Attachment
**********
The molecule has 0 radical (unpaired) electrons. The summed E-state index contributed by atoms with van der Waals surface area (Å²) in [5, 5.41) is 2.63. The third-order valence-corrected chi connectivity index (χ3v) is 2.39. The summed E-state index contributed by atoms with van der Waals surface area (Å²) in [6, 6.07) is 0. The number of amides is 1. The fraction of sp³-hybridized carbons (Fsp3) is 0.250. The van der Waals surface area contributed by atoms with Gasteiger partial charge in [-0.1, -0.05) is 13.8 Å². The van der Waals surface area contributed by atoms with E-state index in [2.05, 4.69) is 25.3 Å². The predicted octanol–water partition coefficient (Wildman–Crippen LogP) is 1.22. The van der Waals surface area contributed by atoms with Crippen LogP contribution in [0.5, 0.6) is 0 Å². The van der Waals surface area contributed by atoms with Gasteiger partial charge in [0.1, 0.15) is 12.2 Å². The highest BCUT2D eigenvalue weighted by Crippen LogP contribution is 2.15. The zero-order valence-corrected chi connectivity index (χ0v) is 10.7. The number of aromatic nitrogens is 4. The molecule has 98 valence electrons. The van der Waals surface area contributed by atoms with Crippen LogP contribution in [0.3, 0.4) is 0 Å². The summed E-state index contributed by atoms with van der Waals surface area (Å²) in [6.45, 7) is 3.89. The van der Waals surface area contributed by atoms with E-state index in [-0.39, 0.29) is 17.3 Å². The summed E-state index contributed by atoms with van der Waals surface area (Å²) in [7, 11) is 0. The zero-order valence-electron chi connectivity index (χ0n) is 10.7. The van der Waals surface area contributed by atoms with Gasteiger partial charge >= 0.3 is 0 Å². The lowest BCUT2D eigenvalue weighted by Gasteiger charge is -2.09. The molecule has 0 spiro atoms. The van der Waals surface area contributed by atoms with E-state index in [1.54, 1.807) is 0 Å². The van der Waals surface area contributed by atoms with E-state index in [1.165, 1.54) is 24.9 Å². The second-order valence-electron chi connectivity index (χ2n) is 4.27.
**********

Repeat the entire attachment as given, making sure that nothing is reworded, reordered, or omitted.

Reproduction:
The molecule has 0 radical (unpaired) electrons. The summed E-state index contributed by atoms with van der Waals surface area (Å²) in [5, 5.41) is 2.63. The third-order valence-corrected chi connectivity index (χ3v) is 2.39. The summed E-state index contributed by atoms with van der Waals surface area (Å²) in [6, 6.07) is 0. The number of amides is 1. The fraction of sp³-hybridized carbons (Fsp3) is 0.250. The van der Waals surface area contributed by atoms with Gasteiger partial charge in [-0.1, -0.05) is 13.8 Å². The van der Waals surface area contributed by atoms with E-state index in [2.05, 4.69) is 25.3 Å². The predicted octanol–water partition coefficient (Wildman–Crippen LogP) is 1.22. The van der Waals surface area contributed by atoms with Crippen LogP contribution in [0.5, 0.6) is 0 Å². The van der Waals surface area contributed by atoms with Gasteiger partial charge in [0.1, 0.15) is 12.2 Å². The highest BCUT2D eigenvalue weighted by Crippen LogP contribution is 2.15. The zero-order valence-corrected chi connectivity index (χ0v) is 10.7. The number of aromatic nitrogens is 4. The molecule has 98 valence electrons. The van der Waals surface area contributed by atoms with Crippen LogP contribution in [0.3, 0.4) is 0 Å². The summed E-state index contributed by atoms with van der Waals surface area (Å²) in [6.45, 7) is 3.89. The van der Waals surface area contributed by atoms with E-state index in [-0.39, 0.29) is 17.3 Å². The summed E-state index contributed by atoms with van der Waals surface area (Å²) in [7, 11) is 0. The zero-order valence-electron chi connectivity index (χ0n) is 10.7. The van der Waals surface area contributed by atoms with Gasteiger partial charge >= 0.3 is 0 Å². The lowest BCUT2D eigenvalue weighted by Gasteiger charge is -2.09. The molecule has 0 spiro atoms. The van der Waals surface area contributed by atoms with E-state index in [1.54, 1.807) is 0 Å². The van der Waals surface area contributed by atoms with E-state index in [1.165, 1.54) is 24.9 Å². The second-order valence-electron chi connectivity index (χ2n) is 4.27.